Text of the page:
WMAP polarization data allow scientists to discriminate between competing models of inflation for the first time. This is a milestone in cosmology. "We can now distinguish between different versions of what happened within the first trillionth of a second of the universe," said WMAP Principal Investigator Charles Bennett of the Johns Hopkins University in Baltimore. "The longer WMAP observes, the more it reveals about how our universe grew from microscopic quantum fluctuations to the vast expanses of stars and galaxies we see today."

Actually, it's not the first data that allow us to discriminate between different models, although it is some of the most precise data to date. But the idea of "distinguishing between different versions of what happened" is a very good one, and a nice way to tell the story. Sadly, in the next sentence the possibility that inflation is not right seems to have been abandoned, as he speaks with apparent confidence about the origin of galaxies in quantum fluctuations. This urge to overstate the case is evident elsewhere, as well. In the New York Times we read:

The reason, Dr. Spergel explained, is that the force driving inflation is falling as it proceeds. The smaller bumps would be produced later and so a little less forcefully than the bigger ones. That, in fact, is exactly what the Wilkinson probe has measured. Dr. Spergel said, "It's very consistent with simplest inflation models, just what inflation models say we should see." Michael Turner, a cosmologist at the University of Chicago, called the results, "the first smoking gun evidence for inflation."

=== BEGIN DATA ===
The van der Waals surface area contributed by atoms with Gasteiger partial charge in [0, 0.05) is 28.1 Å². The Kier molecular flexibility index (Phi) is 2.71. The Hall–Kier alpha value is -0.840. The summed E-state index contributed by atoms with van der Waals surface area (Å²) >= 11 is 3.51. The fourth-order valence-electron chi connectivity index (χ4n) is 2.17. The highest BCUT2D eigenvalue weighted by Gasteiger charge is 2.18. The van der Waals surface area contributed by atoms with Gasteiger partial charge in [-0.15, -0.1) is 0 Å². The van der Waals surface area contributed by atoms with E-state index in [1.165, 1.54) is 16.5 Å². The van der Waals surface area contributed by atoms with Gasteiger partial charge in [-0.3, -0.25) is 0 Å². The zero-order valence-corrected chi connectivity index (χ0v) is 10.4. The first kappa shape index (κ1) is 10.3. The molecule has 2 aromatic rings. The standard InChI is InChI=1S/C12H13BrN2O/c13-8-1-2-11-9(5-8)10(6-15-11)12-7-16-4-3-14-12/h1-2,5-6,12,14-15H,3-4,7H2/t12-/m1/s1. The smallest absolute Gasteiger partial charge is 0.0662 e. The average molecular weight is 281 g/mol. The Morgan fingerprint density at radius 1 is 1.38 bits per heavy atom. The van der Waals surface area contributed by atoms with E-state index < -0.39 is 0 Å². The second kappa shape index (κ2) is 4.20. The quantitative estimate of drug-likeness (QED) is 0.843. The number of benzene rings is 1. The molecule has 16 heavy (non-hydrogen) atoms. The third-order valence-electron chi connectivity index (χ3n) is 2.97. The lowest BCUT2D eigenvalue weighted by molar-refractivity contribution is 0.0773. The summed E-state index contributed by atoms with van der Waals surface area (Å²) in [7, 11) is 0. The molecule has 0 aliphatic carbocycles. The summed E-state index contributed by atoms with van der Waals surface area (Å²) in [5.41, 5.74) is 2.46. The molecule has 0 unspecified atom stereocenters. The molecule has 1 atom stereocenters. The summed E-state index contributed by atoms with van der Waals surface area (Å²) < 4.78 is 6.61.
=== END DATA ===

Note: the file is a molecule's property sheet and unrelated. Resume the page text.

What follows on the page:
Here, David Spergel is being very careful to stress that the data are consistent with simple models, which is quite different from saying that it verifies those models are correct. Michael Turner is much less cautious, as "smoking gun evidence" would lead you to believe that the case was closed, which it definitely is not. It's just very difficult to simultaneously be a cautious scientist and convey an accurate sense of the very real excitement that cosmologists have when examining these data. If the quotes are ambiguous, the headlines are worse. Let's face it, "Satellite Gathers Useful Data" wouldn't sell a lot of newspapers. So many places went for the idea that we had actually observed the extremely early universe, rather than made some observations that constrained theories of the extremely early universe. So we get:

Really, WMAP did not see the origin of the cosmos, any more than seeing an infant is the same as seeing someone being born. But it's not hard to figure out where they got the idea -- the NASA press release is titled "NASA Satellite Glimpses Universe's First Trillionth of a Second." Interestingly, some of the headlines were misleading in the opposite sense, by being less exciting than the truth:

We already have plenty of evidence for the Big Bang! Some more of that would be anticlimactic indeed. And, needless to say, the fact that the universe is expanding is not exactly hot news. I know what they're all trying to say, but can't but feeling that if people had a better general idea about what we already know about cosmology, they wouldn't be tempted to write headlines like this. I have great sympathy for everyone involved in the process of bringing a story like this to the public -- from the scientists working on the project, to the outside scientists who help interpret the results for reporters, to the journalists themselves, to the headline-writers with the unenviable task of squeezing some subtle thoughts into just a few words. But the readers need to take some of these overly enthusiastic declarations with a grain of salt. If you want the real scoop, you have to go beyond the newspaper headlines. For example, by reading blogs.